Frequently Asked Questions

What can I do to improve compensating behaviour of my baby.

In the womb and after the birth the baby was drinking with a tongue tie, sometimes the birth was difficult as well which can lead to tense muscles. The tongue and the lip tie urge the baby to get milk in a compensatory way. The baby had to use his or her jaws to get milk. This clenching, chewing and biting on to the nipple can lead to tight muscles in the jaw and neck, leading to overstretching, restlessness, crying and a preferred side to feed and position the head while sleeping. Sometimes you see shivering of the chin, this is a sign of tension in the jaw muscles. Very often the baby doesn’t open the mouth wide.

Relaxing the muscles can help the baby to learn to drink in a new more relaxed way.  As we know from worldwide experience it seems most effective to do relaxational treatment before and after the release. This can be done by chiropractors, osteopaths, CST (cranio sacral therapy) and specially trained physiotherapists who do manual therapy in babies. A chiropractor, osteopath or physiotherapist are trained at the university. Check affinity with babies on their website, or by telephone, especially in the jaw/ mouth/neck area or knowledgeable about tongue tie problems.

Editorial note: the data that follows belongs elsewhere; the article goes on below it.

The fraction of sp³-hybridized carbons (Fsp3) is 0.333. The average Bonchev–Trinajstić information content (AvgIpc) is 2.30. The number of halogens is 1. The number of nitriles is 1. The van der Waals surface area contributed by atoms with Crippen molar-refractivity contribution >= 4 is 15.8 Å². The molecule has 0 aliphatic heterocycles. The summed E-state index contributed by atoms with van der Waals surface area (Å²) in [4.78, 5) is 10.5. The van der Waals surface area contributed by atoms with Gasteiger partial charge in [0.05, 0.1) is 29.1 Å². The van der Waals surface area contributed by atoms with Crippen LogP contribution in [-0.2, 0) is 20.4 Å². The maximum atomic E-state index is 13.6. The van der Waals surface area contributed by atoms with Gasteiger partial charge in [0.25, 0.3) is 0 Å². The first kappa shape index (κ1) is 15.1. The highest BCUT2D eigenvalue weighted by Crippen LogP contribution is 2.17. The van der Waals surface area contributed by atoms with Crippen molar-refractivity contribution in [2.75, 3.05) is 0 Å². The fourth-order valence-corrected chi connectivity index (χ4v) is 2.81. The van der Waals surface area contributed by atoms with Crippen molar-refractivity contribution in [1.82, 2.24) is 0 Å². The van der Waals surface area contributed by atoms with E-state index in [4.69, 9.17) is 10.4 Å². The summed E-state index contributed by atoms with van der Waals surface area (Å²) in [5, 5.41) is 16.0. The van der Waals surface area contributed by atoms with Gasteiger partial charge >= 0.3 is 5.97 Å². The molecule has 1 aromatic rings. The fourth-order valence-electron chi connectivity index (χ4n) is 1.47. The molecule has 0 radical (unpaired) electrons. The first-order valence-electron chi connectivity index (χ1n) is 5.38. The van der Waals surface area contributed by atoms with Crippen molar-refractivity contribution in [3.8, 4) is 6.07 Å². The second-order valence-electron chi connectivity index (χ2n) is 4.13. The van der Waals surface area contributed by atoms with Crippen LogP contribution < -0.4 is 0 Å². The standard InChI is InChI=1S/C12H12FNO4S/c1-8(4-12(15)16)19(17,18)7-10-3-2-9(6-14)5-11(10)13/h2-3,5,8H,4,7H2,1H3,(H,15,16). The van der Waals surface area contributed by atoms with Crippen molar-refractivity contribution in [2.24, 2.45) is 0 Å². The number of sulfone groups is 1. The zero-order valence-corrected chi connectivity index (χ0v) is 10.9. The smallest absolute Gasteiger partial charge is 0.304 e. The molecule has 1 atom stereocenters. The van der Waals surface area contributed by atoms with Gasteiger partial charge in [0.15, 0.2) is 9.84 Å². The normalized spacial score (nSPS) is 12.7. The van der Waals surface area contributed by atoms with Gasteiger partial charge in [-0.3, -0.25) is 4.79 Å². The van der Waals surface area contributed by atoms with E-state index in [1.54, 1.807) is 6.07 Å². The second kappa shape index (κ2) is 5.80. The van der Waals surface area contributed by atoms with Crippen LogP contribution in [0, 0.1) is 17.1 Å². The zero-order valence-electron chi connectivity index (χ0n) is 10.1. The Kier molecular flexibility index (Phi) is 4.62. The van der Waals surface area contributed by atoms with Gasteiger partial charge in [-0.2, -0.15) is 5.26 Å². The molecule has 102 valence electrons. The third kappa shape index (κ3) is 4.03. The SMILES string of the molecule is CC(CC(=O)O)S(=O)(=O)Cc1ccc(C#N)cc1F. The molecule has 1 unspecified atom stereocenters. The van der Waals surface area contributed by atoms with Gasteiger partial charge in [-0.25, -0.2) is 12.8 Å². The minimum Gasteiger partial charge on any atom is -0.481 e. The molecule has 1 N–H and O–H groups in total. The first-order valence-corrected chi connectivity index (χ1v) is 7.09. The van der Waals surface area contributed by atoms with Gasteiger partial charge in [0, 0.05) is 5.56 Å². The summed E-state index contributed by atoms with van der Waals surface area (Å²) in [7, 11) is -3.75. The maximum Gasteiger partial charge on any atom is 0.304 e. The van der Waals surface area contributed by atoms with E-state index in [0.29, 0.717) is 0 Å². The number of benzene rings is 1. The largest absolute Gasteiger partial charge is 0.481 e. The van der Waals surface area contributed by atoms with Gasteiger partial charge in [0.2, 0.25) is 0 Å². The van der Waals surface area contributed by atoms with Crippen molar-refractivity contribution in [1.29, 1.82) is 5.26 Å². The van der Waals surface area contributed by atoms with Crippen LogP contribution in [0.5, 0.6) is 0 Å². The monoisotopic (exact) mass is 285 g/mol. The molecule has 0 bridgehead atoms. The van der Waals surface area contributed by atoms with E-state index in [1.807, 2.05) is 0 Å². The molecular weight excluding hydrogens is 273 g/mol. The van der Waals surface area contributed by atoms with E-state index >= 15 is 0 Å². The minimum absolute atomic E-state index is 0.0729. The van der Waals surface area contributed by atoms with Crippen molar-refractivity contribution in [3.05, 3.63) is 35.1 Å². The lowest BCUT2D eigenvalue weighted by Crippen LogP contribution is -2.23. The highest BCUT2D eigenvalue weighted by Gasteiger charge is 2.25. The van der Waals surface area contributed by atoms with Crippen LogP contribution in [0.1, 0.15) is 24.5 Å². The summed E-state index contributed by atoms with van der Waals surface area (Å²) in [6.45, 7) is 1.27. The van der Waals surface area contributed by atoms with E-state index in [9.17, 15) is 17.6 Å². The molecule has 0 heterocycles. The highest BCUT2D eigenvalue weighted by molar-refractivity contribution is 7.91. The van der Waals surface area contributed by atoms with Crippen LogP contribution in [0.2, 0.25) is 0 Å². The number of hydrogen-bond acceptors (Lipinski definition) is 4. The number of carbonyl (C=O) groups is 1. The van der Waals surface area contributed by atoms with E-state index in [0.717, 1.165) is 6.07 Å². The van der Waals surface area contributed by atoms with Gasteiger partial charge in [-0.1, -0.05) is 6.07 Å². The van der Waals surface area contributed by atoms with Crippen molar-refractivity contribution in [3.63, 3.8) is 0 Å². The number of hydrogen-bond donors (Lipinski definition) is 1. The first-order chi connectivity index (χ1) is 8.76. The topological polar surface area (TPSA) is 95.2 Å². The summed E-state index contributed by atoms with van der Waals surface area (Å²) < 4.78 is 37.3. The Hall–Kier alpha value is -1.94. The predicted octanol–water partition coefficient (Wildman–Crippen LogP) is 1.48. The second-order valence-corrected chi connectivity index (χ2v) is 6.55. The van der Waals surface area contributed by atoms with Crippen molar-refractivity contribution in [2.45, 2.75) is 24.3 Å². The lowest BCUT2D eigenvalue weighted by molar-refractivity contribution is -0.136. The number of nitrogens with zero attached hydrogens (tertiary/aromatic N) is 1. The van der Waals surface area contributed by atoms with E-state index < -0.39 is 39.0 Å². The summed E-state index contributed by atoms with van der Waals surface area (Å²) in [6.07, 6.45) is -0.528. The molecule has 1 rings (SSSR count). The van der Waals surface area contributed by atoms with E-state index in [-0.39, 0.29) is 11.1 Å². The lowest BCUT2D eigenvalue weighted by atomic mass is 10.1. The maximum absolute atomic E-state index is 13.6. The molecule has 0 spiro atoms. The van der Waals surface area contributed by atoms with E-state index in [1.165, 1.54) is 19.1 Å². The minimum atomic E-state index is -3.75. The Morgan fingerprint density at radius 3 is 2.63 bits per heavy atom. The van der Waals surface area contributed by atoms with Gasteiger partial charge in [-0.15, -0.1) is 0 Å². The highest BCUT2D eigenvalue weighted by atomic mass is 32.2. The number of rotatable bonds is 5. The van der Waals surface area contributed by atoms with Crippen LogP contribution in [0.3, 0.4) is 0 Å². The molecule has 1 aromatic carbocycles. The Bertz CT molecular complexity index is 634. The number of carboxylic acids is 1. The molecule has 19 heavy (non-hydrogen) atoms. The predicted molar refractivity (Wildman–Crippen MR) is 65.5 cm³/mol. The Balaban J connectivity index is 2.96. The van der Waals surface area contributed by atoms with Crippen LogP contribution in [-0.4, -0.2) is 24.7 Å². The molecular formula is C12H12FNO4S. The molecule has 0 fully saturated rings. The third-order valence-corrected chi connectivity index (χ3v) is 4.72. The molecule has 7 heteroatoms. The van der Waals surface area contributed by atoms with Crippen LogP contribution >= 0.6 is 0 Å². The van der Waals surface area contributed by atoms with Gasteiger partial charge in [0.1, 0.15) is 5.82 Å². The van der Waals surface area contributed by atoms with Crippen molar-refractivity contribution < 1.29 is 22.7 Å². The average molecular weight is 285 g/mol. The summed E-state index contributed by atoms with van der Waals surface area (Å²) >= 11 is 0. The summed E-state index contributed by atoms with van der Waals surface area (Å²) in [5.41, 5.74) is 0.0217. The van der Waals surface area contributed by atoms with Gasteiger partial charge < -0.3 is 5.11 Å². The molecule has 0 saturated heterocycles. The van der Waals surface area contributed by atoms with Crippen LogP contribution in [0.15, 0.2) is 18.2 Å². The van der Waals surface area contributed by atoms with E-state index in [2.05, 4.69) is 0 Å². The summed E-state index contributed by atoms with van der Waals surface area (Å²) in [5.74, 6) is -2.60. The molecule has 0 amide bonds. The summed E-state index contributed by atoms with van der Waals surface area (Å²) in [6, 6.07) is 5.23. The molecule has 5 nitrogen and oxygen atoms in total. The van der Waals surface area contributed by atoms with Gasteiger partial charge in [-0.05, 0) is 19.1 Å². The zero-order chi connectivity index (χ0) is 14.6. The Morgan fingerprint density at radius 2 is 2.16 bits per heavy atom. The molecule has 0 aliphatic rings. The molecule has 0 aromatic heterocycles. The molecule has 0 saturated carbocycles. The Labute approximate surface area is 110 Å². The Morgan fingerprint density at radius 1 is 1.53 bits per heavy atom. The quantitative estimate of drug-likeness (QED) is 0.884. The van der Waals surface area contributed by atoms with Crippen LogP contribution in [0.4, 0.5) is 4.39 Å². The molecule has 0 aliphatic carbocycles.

Want to know more?
Read this study on 114 infants